Arts Council fosters old passion with new plan
December 30, 2009
Nonprofit shifts to volunteer base during lean times
Nonprofits in Teton Valley do not lack passion, they lack the pots of money that were there in the past. This is the reality that has motivated mergers, but it is also the reality that has resulted in the consequence of downsizing for the Teton Arts Council this season.
Jennifer Moreland took the reins of TAC last month as the board chair, and her perspective is mostly pragmatic for an organization that is fueled mainly by the right side of the brain.
“The only thing constant is change,” Moreland said. “Change is scary, but it can be good. We’re trying to embrace change.”
The biggest change for TAC is a shift that will take the organization back to all volunteers. As a result, TAC can no longer employ an executive or administrative director, but Moreland is confi dent that the grass roots aspect of the arts will carry the programs that have become so much for so many over the years.
“This is the normal state of the Arts Council,” Moreland said of the shift to all volunteers. “It’s our reality when all the buckets of money dried up for national foundations that support us.”
Though the National Endowment for the Arts and the Idaho Commission for the Arts still support TAC, the board is now in a position that makes rallying support and volunteers a necessity.
Former board chair Kelly Sullivan is joined by Mike Peters, Trevor Garner, Emily Soderlund, and Dawn Banks, but Moreland is in the process of rebuilding the board to also include a vice chair and a treasurer from the healthy artist community in Teton Valley. In addition to new board members, Moreland is setting a three-year strategic plan into motion, one that seeks a more conservative fiscal balance.
“We have a lot of energy and a lot of passion, but we need to figure out how to finance that passion,” Moreland said.
The three-year plan for TAC will work to build up a fi nancial base and eventually hire staff again. The organization is still interested in a greater presence in town, but Moreland said that would have to be donor-supported space right now.
Despite reining it in a little for the Arts Council, Moreland said a full palette of colorful events and fundraisers are lined up for 2010, beginning with a 70’s and 80’s dance-off scheduled for mid-March. June will bring “Check Your Seat”, the male counterpart to the popular Pin Up fundraiser as the health concerns of gents will seek to inspire artistic renditions of chairs that will be auctioned off.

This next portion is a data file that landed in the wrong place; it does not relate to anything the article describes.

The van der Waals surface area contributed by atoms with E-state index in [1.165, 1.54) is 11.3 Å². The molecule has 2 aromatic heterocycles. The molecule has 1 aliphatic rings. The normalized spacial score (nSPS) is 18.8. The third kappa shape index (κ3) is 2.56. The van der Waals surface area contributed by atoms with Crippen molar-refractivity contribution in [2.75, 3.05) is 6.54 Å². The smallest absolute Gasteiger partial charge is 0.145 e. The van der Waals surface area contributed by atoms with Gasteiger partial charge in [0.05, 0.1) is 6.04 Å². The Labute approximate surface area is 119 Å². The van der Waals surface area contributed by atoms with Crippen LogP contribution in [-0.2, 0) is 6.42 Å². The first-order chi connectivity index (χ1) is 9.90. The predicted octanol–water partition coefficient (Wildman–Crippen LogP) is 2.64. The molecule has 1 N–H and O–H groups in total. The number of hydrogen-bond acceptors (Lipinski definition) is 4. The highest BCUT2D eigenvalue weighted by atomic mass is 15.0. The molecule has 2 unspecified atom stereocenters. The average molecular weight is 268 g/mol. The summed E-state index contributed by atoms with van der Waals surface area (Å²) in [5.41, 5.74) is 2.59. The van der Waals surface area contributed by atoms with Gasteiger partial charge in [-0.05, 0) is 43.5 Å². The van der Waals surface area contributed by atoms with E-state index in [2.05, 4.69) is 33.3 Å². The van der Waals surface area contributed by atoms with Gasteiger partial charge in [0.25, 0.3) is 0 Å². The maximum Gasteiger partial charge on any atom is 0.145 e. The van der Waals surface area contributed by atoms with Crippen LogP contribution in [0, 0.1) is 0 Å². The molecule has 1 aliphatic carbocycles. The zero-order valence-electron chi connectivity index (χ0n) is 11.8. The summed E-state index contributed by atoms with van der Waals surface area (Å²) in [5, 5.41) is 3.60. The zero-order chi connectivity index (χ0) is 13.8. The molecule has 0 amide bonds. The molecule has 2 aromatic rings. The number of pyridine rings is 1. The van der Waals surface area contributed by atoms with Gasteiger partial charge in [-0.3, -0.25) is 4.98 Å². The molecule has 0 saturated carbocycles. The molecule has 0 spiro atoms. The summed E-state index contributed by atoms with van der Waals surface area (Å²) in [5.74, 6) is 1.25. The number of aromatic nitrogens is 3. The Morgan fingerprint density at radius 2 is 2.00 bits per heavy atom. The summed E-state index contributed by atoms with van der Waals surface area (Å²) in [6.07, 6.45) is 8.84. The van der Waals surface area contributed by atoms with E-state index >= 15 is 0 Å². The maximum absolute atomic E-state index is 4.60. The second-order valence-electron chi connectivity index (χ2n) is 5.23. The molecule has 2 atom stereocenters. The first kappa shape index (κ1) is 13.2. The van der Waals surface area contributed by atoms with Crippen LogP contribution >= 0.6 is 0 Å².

A staple for every nonprofit, TAC will focus on an increased presence at the Tin Cup this year. With 20 new donors at this year’s Tin Cup, Moreland is hopeful the trend will continue.
A Midsummer Night’s Dream is set for Shakespeare in the Park this coming summer, followed closely by another round of Pin Ups, a party that has become a staple during the summertime. Fall will usher in another Suds Souper bowl event, and the Arts Council plans to have even more bowls and soups to trump the highly successful showing this year.
With six dedicated art instructors teaching drawing, writing, ceramics, painting, and other mediums, Moreland said TAC is focused on strengthening its core to continue the culturally dynamic classes that have become essential to the organization’s mission.
“In order to build our base and grow, we have to broaden our relationships with larger groups like art schools and museums from outside the valley,” Moreland said. “If we can make Teton Valley a destination for artists, then we can bring in additional revenue streams without straining our loyal donor base.”
Visit the Teton Arts Council’s new web site to stay abreast of what is in store for Teton Valley’s artistic community along with over two dozen local artists featured at www.tetonartscouncil.com